At the George Stevens Academy in Blue Hill, Maine, a Twinkie has been kept on display for 40 years.
Back in 1976, chemistry teacher Roger Bennatti placed the Twinkie on top of the class blackboard in response to a student question about the legendary shelf-life of Twinkies. Eventually, the Twinkie was moved into a glass display box, but it remains at the school as a perpetual experiment on Twinkie immortality. More info: abc news.
June 1988: Australian researcher Peter Hepper reported in the medical journal The Lancet that fetuses often appeared to learn to recognize the theme tune of their mother's favorite soap opera. As a newborn baby, hearing this tune would then calm them down.
He tested this hypothesis by playing the theme tune of the Australian soap "Neighbours" to a group of newborns whose mothers watched the show. Upon hearing it, he reported, six of the seven babies promptly adopted a "quiet alert state."
University of Utah researchers rigged up a "pendulum-like apparatus" in which they placed cadaver arms, and then proceeded to make the arms punch a padded dumbbell with clenched or unclenched fist. The idea was to test the theory that the human hand evolved its shape so that men could "fistfight over females" — aka the "pugilism hypothesis of hominin hand evolution."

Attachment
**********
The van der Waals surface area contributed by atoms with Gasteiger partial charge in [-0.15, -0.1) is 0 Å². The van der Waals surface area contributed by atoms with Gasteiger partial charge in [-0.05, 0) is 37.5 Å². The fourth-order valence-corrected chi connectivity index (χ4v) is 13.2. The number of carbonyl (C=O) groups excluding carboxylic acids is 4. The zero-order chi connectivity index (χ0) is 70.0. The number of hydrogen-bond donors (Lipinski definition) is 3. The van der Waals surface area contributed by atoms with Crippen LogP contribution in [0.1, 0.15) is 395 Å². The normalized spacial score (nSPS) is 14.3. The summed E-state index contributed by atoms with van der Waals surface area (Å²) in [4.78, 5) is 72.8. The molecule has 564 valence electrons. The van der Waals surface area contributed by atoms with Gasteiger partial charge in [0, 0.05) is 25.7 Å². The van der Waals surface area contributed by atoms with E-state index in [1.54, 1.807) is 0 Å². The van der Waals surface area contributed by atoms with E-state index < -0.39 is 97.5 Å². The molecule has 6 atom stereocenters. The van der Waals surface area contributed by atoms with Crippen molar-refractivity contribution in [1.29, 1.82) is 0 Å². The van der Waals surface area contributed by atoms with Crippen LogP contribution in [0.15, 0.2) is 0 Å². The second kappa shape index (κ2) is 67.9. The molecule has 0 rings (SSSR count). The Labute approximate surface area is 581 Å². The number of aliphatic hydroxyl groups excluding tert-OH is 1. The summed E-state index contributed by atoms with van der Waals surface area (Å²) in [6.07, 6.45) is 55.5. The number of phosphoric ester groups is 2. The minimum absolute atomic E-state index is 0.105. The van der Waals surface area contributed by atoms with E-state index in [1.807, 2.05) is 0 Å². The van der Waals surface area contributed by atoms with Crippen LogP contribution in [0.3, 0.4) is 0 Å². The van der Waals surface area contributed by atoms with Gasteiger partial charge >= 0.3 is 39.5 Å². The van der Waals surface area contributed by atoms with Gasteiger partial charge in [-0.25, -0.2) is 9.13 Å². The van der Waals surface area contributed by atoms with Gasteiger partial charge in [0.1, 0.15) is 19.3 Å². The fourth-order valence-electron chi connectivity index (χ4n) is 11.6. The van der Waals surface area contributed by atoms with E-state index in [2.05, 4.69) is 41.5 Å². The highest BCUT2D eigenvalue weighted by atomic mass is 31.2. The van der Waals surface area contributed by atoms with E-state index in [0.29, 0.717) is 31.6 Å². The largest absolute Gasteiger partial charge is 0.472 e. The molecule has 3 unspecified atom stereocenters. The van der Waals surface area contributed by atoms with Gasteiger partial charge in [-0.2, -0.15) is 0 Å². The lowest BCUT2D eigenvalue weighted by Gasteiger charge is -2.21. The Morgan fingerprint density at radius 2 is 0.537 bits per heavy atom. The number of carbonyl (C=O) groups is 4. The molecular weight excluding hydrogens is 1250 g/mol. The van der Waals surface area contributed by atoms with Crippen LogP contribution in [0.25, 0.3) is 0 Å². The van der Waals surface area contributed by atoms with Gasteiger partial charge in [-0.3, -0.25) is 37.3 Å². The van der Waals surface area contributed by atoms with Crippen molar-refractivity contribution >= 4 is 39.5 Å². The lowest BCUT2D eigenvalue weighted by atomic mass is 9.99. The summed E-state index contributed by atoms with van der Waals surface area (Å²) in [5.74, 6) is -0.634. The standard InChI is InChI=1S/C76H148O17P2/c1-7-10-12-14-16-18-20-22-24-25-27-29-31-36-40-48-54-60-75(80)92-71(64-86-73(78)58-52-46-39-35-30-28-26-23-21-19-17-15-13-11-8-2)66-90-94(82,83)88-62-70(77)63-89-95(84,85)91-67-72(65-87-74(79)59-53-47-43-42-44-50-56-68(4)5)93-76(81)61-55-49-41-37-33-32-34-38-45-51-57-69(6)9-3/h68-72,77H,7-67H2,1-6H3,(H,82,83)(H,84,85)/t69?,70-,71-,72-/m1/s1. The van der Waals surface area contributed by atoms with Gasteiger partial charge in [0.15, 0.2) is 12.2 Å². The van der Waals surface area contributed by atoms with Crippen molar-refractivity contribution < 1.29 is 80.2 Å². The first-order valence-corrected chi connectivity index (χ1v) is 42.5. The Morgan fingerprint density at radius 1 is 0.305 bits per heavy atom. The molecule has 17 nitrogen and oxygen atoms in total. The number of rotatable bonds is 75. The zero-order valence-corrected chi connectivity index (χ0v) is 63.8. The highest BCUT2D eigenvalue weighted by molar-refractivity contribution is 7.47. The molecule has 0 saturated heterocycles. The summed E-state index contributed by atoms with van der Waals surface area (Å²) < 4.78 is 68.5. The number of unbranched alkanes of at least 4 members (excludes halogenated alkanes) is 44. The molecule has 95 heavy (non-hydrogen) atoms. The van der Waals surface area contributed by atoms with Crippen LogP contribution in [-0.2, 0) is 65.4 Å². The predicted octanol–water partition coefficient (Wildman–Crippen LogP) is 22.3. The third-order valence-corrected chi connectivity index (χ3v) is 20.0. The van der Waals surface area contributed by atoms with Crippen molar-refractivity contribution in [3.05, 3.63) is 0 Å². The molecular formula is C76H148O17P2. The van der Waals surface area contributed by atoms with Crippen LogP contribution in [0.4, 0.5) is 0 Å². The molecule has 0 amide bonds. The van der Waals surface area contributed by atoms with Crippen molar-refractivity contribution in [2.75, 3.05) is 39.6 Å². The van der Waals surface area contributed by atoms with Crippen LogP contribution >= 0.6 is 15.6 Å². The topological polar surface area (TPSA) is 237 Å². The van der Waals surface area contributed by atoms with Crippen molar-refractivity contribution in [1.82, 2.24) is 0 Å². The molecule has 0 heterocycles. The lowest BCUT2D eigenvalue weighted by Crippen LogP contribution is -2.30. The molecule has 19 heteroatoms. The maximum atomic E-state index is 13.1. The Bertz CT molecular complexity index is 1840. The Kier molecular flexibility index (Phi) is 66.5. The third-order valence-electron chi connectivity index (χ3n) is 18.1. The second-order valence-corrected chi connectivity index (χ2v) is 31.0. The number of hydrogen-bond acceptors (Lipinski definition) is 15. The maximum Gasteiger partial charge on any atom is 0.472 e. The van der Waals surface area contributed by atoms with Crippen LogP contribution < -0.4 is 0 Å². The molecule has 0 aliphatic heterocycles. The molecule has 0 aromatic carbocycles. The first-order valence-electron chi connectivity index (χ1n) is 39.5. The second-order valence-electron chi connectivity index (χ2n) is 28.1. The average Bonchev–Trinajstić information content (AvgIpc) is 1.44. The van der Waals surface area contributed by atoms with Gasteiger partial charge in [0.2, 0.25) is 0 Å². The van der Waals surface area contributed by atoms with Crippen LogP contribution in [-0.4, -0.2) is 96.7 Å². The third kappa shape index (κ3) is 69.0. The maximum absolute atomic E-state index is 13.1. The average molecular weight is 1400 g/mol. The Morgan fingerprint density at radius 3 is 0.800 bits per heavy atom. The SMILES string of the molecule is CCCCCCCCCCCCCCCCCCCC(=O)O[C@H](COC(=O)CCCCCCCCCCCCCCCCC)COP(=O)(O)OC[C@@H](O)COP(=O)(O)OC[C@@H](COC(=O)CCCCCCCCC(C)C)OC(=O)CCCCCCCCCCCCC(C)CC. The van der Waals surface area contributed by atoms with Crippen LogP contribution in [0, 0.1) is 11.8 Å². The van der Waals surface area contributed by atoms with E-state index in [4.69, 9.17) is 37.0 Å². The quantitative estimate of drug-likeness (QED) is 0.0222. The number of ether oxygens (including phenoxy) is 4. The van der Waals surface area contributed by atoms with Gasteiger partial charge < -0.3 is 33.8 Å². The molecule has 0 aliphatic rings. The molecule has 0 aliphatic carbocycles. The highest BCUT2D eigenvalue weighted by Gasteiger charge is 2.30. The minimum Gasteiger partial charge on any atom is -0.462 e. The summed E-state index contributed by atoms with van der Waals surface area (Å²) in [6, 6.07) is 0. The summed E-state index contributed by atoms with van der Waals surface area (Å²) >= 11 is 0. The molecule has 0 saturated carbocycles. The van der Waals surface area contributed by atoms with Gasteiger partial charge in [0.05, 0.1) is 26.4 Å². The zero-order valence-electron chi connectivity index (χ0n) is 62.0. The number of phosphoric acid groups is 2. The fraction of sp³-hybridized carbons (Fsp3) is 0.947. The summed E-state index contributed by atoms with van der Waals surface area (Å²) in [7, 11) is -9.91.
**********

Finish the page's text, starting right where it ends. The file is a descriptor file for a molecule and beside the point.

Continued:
The researchers believe that their experiment supported the pugilism hypothesis.
A great moment in the history of science. Arkansas, 1956.
Corsicana Daily Sun - June 8, 1956
'Drunk-O-Meter' Test Is Fizzle: Man Passes Out
HOT SPRINGS, Ark., June 8 — An attempt to test the accuracy of the "Drunk-O-Meter," a device used to measure the degree of intoxication of a person, ended in failure at Hot Springs.
The reason—the man engaged to get drunk for science passed out before he could be measured.
The experiment was conducted by police at the request of the judges' council, an official unit of the Arkansas Bar Association.
The man drank over a 20-hour period. In that time he consumed four half pints of wine, two half pints of whiskey, four half pints of "moonshine" liquor, and a half pint of vodka.
In this 1910 experiment, nine musicians played the "Blue Danube" waltz and other selections while farm hands milked 61 Jerseys and Holsteins.
The result: "The music calmed the nerves of the cows and their udders let down all the milk in them." Also, this milk "tasted better and had a more happy effect upon the drinkers than the milk served which had not been 'music impregnated.'"
Why aren't the upscale food stores of today (like Whole Foods) selling music-impregnated milk? I'm sure there are people who would spend the extra money for it.
Paul Di Filippo
Paul has been paid to put weird ideas into fictional form for over thirty years, in his career as a noted science fiction writer. He has recently begun blogging on many curious topics with three fellow writers at The Inferior 4+1.
Chuck is the purveyor of News of the Weird, the syndicated column which for decades has set the gold-standard for reporting on oddities and the bizarre.
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